© 2014 Elsevier Ltd. All rights reserved. Aim Poly (ADP-ribose) polymerase (PARP) inhibitors have shown promising results in Breast Cancer (BRCA) deficient breast cancer, but not in molecularly unselected patient populations. Two lines of research in this field are needed: the identification of novel subsets of patients that could potentially benefit from PARP inhibitors and the discovery of suitable targeted therapies for combination strategies.Methods We tested PARP inhibition, alone or combined with the anti-HER2 antibody trastuzumab on HER2+ breast cancer. We used two PARP inhibitors in clinical development, olaparib and rucaparib, as well as genetic downmodulation of PARP-1 for in vitro studies. DNA damage was studied by the formation of γH2AX foci and comet assay. Finally, the in vivo anti-tumour effect of olaparib and trastuzumab was examined in nude mice subcutaneously implanted with BT474 cells.Results In a panel of four HER2 overexpressing breast cancer cell lines, both olaparib and rucaparib significantly decreased cell growth and enhanced anti-tumour effects of trastuzumab. Cells exposed to olaparib and trastuzumab had greater DNA damage than cells exposed to each agent alone. Mechanistic exploratory assays showed that trastuzumab downmodulated the homologous recombination protein proliferating cell nuclear antigen (PCNA). Combination treatment in the BT474 xenograft model resulted in enhanced growth inhibition, reduced tumour cell proliferation, and increased DNA damage and apoptosis.Conclusion Taken together, our results show that PARP inhibition has antitumour effects and increases trastuzumab activity in HER2 overexpressing breast cancer. These findings make this novel combination a promising strategy for clinical development. © 2014 Elsevier Ltd. All rights reserved.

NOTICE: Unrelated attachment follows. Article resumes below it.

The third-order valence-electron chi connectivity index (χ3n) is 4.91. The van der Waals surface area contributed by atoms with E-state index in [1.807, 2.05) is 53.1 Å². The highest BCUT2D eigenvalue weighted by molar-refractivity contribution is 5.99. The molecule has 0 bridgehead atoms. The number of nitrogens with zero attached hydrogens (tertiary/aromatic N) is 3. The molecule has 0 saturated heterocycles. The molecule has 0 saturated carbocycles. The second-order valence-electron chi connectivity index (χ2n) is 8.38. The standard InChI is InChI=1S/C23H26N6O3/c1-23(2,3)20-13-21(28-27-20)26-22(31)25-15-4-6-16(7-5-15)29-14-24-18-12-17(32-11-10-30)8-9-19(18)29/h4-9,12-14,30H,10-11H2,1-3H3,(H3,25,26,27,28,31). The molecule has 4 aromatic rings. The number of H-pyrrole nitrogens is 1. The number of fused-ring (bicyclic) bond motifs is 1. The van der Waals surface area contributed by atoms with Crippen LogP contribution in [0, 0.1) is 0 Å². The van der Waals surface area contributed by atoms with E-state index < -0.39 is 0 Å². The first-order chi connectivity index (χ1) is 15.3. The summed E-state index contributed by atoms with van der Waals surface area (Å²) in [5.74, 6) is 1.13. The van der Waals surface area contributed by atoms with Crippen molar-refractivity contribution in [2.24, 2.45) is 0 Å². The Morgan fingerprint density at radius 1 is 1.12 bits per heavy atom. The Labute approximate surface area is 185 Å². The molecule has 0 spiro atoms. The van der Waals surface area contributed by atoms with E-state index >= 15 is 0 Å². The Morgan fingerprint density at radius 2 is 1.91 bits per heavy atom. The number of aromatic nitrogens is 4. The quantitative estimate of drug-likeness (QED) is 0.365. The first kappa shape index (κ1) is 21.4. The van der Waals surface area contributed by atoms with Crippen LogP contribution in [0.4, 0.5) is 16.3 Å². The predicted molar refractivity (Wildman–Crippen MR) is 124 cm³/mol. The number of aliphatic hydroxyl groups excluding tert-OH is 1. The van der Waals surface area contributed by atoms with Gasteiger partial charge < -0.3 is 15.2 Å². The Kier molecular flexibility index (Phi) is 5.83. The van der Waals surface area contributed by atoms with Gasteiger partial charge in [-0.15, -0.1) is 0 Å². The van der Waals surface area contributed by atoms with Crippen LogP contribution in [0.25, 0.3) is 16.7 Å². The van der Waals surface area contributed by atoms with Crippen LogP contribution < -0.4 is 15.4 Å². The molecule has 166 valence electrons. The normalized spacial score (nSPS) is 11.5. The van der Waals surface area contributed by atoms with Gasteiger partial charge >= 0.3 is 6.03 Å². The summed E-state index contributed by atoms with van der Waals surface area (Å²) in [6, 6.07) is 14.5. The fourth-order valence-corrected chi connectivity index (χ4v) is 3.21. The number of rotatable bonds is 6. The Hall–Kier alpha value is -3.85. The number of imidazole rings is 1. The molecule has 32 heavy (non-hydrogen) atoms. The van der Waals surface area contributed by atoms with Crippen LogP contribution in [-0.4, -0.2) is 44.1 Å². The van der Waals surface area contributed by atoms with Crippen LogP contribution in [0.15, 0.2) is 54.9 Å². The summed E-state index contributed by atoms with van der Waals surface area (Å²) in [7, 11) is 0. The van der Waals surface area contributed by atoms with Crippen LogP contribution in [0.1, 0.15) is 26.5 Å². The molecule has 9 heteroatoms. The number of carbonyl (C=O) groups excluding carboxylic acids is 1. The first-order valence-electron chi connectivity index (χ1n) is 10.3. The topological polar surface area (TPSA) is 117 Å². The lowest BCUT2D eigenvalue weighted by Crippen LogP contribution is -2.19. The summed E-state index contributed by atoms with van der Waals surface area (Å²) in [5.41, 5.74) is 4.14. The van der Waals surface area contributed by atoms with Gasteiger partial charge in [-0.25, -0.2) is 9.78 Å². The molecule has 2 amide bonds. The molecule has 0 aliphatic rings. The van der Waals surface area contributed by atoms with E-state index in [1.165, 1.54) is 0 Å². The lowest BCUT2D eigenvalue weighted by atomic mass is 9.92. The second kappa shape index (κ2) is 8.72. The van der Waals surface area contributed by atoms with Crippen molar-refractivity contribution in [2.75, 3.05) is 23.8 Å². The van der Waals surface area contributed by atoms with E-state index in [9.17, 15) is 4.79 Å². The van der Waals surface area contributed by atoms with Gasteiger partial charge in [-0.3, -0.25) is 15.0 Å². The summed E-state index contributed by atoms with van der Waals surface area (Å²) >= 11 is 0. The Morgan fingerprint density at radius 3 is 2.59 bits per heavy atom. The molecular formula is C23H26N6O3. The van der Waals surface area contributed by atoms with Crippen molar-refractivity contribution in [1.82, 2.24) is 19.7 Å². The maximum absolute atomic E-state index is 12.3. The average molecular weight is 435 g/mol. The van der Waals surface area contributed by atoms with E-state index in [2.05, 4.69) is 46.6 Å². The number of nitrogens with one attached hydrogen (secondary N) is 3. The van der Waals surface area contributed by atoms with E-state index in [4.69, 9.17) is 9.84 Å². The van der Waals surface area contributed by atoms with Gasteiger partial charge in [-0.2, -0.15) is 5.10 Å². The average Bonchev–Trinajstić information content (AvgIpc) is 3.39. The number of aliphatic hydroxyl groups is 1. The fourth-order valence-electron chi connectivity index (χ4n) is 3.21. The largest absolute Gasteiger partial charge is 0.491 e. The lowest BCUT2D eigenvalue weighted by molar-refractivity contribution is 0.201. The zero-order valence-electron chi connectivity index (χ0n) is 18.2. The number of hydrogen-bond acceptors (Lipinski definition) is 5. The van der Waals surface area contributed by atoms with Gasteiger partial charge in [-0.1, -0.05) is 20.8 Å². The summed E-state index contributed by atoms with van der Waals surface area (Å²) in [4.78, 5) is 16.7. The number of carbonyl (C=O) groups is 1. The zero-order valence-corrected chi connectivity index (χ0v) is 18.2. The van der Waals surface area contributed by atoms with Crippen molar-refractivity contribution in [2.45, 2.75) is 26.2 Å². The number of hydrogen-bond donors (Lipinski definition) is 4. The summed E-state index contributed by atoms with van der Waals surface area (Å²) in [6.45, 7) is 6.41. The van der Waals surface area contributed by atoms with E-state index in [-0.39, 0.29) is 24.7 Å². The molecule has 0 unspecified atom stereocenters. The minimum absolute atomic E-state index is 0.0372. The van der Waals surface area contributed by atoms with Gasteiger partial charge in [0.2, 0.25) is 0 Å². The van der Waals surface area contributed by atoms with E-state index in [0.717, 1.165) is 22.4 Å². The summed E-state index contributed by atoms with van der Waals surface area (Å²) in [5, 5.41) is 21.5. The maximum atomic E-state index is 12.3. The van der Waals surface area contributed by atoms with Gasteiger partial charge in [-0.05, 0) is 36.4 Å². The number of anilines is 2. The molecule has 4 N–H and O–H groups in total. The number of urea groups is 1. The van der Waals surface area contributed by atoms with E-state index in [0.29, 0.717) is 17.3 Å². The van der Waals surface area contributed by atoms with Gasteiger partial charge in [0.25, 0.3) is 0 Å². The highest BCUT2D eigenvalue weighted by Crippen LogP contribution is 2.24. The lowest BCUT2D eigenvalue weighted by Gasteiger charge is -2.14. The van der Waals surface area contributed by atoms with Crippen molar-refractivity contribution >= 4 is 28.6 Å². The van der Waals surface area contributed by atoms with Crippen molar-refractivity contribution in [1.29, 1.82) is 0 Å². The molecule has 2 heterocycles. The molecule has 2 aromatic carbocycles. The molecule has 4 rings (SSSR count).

- Breast cancer